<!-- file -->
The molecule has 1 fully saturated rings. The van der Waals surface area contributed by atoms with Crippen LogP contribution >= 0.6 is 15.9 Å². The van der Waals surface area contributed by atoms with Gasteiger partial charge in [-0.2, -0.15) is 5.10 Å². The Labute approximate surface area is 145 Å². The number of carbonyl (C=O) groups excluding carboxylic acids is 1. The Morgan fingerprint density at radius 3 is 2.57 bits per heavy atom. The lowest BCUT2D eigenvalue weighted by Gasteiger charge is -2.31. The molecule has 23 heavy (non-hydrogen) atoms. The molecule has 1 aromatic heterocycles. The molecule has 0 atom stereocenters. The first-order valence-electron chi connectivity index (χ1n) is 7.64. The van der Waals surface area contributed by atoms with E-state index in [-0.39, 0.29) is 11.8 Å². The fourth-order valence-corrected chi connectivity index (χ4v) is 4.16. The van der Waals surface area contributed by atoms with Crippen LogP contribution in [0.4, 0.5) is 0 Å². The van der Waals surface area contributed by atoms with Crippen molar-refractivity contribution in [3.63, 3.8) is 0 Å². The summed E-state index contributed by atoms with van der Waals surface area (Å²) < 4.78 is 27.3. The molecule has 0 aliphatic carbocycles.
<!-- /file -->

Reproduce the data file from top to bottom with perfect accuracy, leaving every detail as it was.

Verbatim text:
The molecule has 1 fully saturated rings. The van der Waals surface area contributed by atoms with Crippen LogP contribution >= 0.6 is 15.9 Å². The van der Waals surface area contributed by atoms with Gasteiger partial charge in [-0.2, -0.15) is 5.10 Å². The Labute approximate surface area is 145 Å². The number of carbonyl (C=O) groups excluding carboxylic acids is 1. The Morgan fingerprint density at radius 3 is 2.57 bits per heavy atom. The lowest BCUT2D eigenvalue weighted by Gasteiger charge is -2.31. The molecule has 23 heavy (non-hydrogen) atoms. The molecule has 1 aromatic heterocycles. The molecule has 0 atom stereocenters. The first-order valence-electron chi connectivity index (χ1n) is 7.64. The van der Waals surface area contributed by atoms with E-state index in [-0.39, 0.29) is 11.8 Å². The fourth-order valence-corrected chi connectivity index (χ4v) is 4.16. The van der Waals surface area contributed by atoms with Crippen LogP contribution in [0.4, 0.5) is 0 Å². The van der Waals surface area contributed by atoms with Crippen molar-refractivity contribution in [3.63, 3.8) is 0 Å². The summed E-state index contributed by atoms with van der Waals surface area (Å²) < 4.78 is 27.3. The molecule has 0 aliphatic carbocycles.